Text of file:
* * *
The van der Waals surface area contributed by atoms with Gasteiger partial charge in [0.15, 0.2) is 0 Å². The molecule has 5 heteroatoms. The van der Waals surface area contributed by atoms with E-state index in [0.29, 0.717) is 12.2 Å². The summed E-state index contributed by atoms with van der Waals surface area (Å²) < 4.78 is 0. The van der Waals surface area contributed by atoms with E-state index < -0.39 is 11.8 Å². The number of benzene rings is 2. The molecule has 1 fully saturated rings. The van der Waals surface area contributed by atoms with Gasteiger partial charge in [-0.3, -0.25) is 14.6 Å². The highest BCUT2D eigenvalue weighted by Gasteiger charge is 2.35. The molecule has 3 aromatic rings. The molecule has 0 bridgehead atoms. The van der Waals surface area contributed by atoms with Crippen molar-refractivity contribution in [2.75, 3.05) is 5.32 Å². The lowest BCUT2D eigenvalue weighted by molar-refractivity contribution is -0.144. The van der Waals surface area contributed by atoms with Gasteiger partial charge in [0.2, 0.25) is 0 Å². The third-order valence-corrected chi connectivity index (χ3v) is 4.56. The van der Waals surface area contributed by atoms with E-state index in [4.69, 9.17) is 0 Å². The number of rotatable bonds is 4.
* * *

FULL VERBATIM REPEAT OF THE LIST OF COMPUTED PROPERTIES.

The van der Waals surface area contributed by atoms with Gasteiger partial charge in [0.15, 0.2) is 0 Å². The molecule has 5 heteroatoms. The van der Waals surface area contributed by atoms with E-state index in [0.29, 0.717) is 12.2 Å². The summed E-state index contributed by atoms with van der Waals surface area (Å²) < 4.78 is 0. The van der Waals surface area contributed by atoms with E-state index < -0.39 is 11.8 Å². The number of benzene rings is 2. The molecule has 1 fully saturated rings. The van der Waals surface area contributed by atoms with Gasteiger partial charge in [-0.3, -0.25) is 14.6 Å². The highest BCUT2D eigenvalue weighted by Gasteiger charge is 2.35. The molecule has 3 aromatic rings. The molecule has 0 bridgehead atoms. The van der Waals surface area contributed by atoms with Crippen molar-refractivity contribution in [2.75, 3.05) is 5.32 Å². The lowest BCUT2D eigenvalue weighted by molar-refractivity contribution is -0.144. The van der Waals surface area contributed by atoms with Gasteiger partial charge in [0.2, 0.25) is 0 Å². The third-order valence-corrected chi connectivity index (χ3v) is 4.56. The van der Waals surface area contributed by atoms with E-state index in [4.69, 9.17) is 0 Å². The number of rotatable bonds is 4.